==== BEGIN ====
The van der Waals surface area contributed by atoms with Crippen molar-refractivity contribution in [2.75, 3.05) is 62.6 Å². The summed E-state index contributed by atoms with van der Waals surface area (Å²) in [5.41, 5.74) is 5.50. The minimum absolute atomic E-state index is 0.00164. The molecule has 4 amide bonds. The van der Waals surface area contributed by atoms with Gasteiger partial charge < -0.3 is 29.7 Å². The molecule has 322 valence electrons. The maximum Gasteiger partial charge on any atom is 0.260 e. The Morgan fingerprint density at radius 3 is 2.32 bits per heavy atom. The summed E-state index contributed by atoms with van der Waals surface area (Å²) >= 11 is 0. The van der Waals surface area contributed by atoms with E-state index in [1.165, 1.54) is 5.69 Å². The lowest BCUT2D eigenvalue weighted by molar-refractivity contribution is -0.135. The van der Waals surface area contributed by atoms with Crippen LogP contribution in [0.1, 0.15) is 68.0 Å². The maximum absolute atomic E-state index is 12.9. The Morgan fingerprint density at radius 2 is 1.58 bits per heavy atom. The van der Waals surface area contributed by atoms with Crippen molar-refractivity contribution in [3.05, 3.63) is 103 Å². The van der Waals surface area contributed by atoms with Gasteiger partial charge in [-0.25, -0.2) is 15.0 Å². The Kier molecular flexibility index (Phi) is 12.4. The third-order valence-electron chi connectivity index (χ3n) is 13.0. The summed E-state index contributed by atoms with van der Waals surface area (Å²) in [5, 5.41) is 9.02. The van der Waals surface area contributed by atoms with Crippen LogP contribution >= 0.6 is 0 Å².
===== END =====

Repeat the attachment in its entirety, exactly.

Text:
The van der Waals surface area contributed by atoms with Crippen molar-refractivity contribution in [2.75, 3.05) is 62.6 Å². The summed E-state index contributed by atoms with van der Waals surface area (Å²) in [5.41, 5.74) is 5.50. The minimum absolute atomic E-state index is 0.00164. The molecule has 4 amide bonds. The van der Waals surface area contributed by atoms with Gasteiger partial charge < -0.3 is 29.7 Å². The molecule has 322 valence electrons. The maximum Gasteiger partial charge on any atom is 0.260 e. The Morgan fingerprint density at radius 3 is 2.32 bits per heavy atom. The summed E-state index contributed by atoms with van der Waals surface area (Å²) >= 11 is 0. The van der Waals surface area contributed by atoms with E-state index in [1.165, 1.54) is 5.69 Å². The lowest BCUT2D eigenvalue weighted by molar-refractivity contribution is -0.135. The van der Waals surface area contributed by atoms with Crippen LogP contribution in [0.1, 0.15) is 68.0 Å². The maximum absolute atomic E-state index is 12.9. The Morgan fingerprint density at radius 2 is 1.58 bits per heavy atom. The van der Waals surface area contributed by atoms with Crippen molar-refractivity contribution in [3.05, 3.63) is 103 Å². The van der Waals surface area contributed by atoms with Gasteiger partial charge in [-0.25, -0.2) is 15.0 Å². The Kier molecular flexibility index (Phi) is 12.4. The third-order valence-electron chi connectivity index (χ3n) is 13.0. The summed E-state index contributed by atoms with van der Waals surface area (Å²) in [5, 5.41) is 9.02. The van der Waals surface area contributed by atoms with Crippen LogP contribution >= 0.6 is 0 Å².